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Topic: Protect you digital rights

Posts 21 to 40 of 89

subpopz

It just comes down to the store. It's a market they can tap into, reselling old games on each new generation, so they do.
This is part of the reason I don't use consoles for gaming outside of Nintendo ones. I can upgrade, change, or get a whole new PC and my games are still available to me without repurchase.

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skywake

Shellcore wrote:

For example, when you buy a new iPhone you aren't expected to buy all your music again from iTunes. It carries over. When you buy a new PC, your games on Steam don't have to be repurchased. On consoles, you do. Physical is obviously different due to formats and between manufacturer crossbuy wouldn't make sense.

The reason you don't have to buy this content again on iTunes or Steam is precisely because digital media is king. If anything this is an argument for a transition to digital only.

Some good Aussie musics: King Gizzard, Pond, The Avalanches
"Don't stir the pot" is a nice way of saying "they're too dumb to reason with"

Shellcore

@skywake My argument isn't physical vs digital. My argument is that people who purchase a license to play digital games through a storefront shouldn't have to repurchase that license just because they update their hardware.

Edited on by Shellcore

Shellcore

@subpopz Frustrating right. Agree it makes business sense. Ethically, not so much. It makes having multiple consoles a hindrance to modern gamers (in this very specific instance). PC gaming is way ahead of the curve with this (and always has been).

TheLZdragon

Bunkerneath wrote:

@Octane That was my exact thought.

Never trust Digital software.

Except physical media have the same exact problems the original post mentions.

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Delibheel

The solution: Only buy board games.

They'll work on top of most surfaces. So if you upgrade your hardware that's not a problem.

Edited on by Delibheel

Yeah I don’t know either.

Eh! My gameplay videos

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Shellcore

@Yosheel I'm down for some decent board games! Awaiting the Scythe expansion later in the year.

Octane

@Shellcore Well, yes, it's easier to port something between PC, PS4 and Xbox than it was 15 years ago, that's true. And even Nintendo currently uses the default mobile architecture, so many developers should be familiar with it. However, it still takes time and resources to port the games to other hardware and playtest the game.

And you cannot force the developer to make a game available on a certain platform, so if it's an old and/or obscure game, it may not even be worth the effort if most people can just claim the game for free.

''ROMs'' aren't ported by the way. Developers create emulators to run their older games. It's a lot more efficient than porting them individually, but it's only restricted to older hardware (and usually not last-gen software), and they still need to develop new emulators for new systems.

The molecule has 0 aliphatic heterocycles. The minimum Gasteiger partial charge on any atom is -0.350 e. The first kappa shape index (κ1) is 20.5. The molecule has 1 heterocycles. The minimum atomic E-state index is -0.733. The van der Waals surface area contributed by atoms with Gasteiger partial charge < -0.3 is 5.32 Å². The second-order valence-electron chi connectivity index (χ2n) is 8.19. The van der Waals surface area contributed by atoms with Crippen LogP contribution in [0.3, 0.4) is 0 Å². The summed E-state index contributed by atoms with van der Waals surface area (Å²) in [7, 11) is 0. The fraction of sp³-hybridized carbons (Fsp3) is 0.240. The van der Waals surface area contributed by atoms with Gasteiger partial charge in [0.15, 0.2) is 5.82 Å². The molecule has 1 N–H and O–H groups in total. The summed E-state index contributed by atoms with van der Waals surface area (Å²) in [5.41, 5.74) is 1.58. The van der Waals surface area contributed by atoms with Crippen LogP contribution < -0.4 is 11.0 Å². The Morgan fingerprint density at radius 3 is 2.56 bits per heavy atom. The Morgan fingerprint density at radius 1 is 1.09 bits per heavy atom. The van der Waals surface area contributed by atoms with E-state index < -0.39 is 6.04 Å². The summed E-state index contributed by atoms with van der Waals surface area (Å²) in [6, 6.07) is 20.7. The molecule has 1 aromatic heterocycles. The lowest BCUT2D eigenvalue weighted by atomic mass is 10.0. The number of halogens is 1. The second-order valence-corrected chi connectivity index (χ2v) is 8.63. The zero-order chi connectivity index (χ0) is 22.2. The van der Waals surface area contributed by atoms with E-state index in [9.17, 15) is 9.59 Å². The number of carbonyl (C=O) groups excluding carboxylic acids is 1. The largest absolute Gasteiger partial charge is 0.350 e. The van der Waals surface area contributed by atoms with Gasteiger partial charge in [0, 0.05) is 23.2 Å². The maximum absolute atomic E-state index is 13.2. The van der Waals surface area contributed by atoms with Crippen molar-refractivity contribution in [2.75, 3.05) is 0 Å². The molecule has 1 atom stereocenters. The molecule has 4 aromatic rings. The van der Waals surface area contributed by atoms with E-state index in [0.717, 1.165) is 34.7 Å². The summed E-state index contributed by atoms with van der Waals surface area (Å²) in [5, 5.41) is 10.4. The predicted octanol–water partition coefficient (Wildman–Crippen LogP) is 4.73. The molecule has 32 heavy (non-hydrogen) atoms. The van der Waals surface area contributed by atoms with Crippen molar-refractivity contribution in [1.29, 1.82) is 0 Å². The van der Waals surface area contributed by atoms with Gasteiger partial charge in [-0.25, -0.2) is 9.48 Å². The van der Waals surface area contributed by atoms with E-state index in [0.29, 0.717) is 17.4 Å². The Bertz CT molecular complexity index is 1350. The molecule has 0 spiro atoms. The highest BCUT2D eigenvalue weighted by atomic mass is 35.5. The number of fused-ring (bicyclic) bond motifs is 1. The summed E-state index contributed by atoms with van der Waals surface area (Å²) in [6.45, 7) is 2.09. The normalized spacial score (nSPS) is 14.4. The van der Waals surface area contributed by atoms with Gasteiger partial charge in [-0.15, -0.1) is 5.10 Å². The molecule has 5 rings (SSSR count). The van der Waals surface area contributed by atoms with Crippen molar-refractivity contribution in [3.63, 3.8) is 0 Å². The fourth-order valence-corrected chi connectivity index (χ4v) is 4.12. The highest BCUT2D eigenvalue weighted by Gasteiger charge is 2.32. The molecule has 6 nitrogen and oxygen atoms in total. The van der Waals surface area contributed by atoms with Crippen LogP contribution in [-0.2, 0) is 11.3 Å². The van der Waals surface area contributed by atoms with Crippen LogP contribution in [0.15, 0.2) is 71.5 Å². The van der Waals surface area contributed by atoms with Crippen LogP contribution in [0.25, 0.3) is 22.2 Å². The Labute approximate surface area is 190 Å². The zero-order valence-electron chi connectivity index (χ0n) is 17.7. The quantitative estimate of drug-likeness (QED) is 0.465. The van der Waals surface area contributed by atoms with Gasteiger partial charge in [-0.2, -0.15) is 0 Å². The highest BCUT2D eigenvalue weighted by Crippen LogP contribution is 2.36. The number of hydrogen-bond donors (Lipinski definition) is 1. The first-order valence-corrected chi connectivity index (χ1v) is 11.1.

As for backwards compatibility. I see no reason for Microsoft or Sony to change their plans too drastically, if their next systems are similar to their other systems, they should stick with the same x86 architecture, and the systems should be backwards compatible from the get-go. No pseudo-BC programme like Microsoft is doing should be needed.

Octane

Slitth

Octane wrote:

@Shellcore Xbox and PC are essentially the same though (Xbox is nothing more than a PC in a box). 3DS, Wii U and Switch are not.

All consoles are computers. The really big difference is the flexibility and usability of the OS.
The OS we know as windows are support a wide range of hardware and allows you to setup function on the OS.
A consoles OS has limited hardware support and few setup functions.
This is the benefit of the consoles, you have few variables to keep track of, so the system is easier to use.

Now program license are not that different when it comes to physical copies and digital.
On a physical copy the the user right to the license is build in.
If the copy breaks so does your user rights.
A digital copy has the user rights bound to the a code or account.
If you lose the code or the account you lose your user rights.

Now I am talking about protecting this user rights.
If we allow the companies to limited us by hardware, programing or branding then give them the right to cheat us.

Let say you can update the Wii U hard drive and this is view as a supported upgrade by Nintendo and is OS.
Now the OS will have to register the upgrade or it will serve no purpose.
If the is no limitation you will now have a upgrade Wii U, you will have faster load time of programs stored on the hard drive.
Now if there is a limitation on this. Then you have to buy all you games again, because you user rights of the games is only valid on the original hardware setup.

There is the same problem with OS upgrades. If Nintendo release a new update, is the user rights also valid on the update OS?

And let and lot least, what if the OS update has a rebranding.
The Wii U system get a new update, you know own the Wii U+
Faster and supports the new graphic updates for the new games we will release.
Oh and Wii U OS does not support the old Wii U game, but they are available on a new streaming service that cost X amount a month.